Asunto(s)
COVID-19 , Humanos , Adulto , Persona de Mediana Edad , Sudáfrica/epidemiología , COVID-19/epidemiología , Pandemias , Personal de Salud , Política Pública , Instituciones de Salud
7.
J Child Health Care ; : 13674935241238474, 2024 Mar 07.
Artículo en Inglés | MEDLINE | ID: mdl-38451029

RESUMEN

In 2019, an estimated 5.2 million deaths were reported among children less than 5 years of age. At primary healthcare level, healthcare workers (HCWs) mostly rely on history and clinical findings and less on inadequate diagnostic facilities. To enhance case management skills of HCWs, World Health Organization devised an integrated management of childhood illnesses (IMCI) strategy in 1995, modified to distance learning IMCI in 2014. A qualitative phenomenological study was conducted to explore perceptions of HCWs about standard and distance IMCI. Four focus group discussions were conducted with purposively selected 26 HCWs (IMCI trained) from 26 basic health units of Abbottabad district in Pakistan. Gadamer's philosophical hermeneutics were adopted during the inductive thematic analysis. Five themes that emerged are inexorable health seeking behaviors, IMCI being a comprehensive algorithm for consultation, a tedious protocol, scaling up protocol to specialists and private practitioners, and administrative insufficiency by the department of health. Improvement in case management skills of HCWs was reported as a result of IMCI trainings. It needs administrative support, regulations to control poly-pharmacy and provision of drugs without prescription, and a curb on political and bureaucratic interference.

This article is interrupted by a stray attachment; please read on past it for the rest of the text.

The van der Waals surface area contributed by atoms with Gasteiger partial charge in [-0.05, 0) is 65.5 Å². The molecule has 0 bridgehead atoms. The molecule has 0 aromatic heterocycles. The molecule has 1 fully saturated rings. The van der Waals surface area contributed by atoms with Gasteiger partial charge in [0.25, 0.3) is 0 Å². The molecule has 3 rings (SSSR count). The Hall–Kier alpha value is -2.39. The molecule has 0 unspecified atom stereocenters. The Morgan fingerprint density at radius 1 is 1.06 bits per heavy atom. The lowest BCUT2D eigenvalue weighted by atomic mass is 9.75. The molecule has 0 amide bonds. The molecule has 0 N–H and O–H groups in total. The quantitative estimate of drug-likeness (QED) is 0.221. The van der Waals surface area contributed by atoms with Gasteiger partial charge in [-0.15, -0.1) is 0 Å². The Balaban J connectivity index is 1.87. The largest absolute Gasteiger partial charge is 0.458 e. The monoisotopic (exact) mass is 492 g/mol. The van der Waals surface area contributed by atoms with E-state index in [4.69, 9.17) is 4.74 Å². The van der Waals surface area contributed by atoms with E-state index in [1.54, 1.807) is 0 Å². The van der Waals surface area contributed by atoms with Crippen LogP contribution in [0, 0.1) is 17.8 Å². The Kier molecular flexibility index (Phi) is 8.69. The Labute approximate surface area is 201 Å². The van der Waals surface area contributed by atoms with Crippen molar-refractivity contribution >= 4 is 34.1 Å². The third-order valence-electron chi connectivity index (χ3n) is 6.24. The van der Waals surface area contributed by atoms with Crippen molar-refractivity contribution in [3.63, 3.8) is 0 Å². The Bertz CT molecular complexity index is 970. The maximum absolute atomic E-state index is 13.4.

8.
J Healthc Leadersh ; 16: 53-66, 2024.
Artículo en Inglés | MEDLINE | ID: mdl-38370150

RESUMEN

Background: Accessible and high-quality sexual and reproductive health services are essential for adolescents. However, there is a need for more knowledge about the role of leadership and the quality of these services in Ethiopia, where a significant proportion of the population consists of adolescents. Inadequate quality of friendly health services may lead to underutilization and higher rates of unintended pregnancies and sexually transmitted infections. This study aimed to evaluate the leadership role and quality of friendly health services in the pastoral community of East Guji Zone, Ethiopia. Methods: We implemented in-depth interviews and focus group discussions with eight key informants and fifty participants. Study design: We used a programmatic qualitative research design. Data were collected using 22 semi-structured questions and analyzed using ATLAS.ti7. Results: The findings indicate significantly less commitment to health sector leadership and substandard quality of adolescent-friendly sexual and reproductive health services. Inadequate achievement of the quality of care frameworks, including accessibility, equitability, availability, acceptability, and appropriateness, contributed to the insufficient quality of friendly health services. Conclusions and Recommendations: Poor commitment of health facility leaders influenced the quality of adolescent-friendly sexual and reproductive health services in the pastoral community of the East Guji Zone, according to the study. We recommend enhancing organizational and provider readiness, ensuring equitability, and redesigning services through improving leadership commitment, which is crucial to improving the quality of adolescent-friendly health services. The Ministry of Health Ethiopia and relevant stakeholders should consider these recommendations to improve the quality of friendly health services for adolescents in Ethiopia.

9.
Health Sci Rep ; 7(2): e1877, 2024 Feb.
Artículo en Inglés | MEDLINE | ID: mdl-38390351

RESUMEN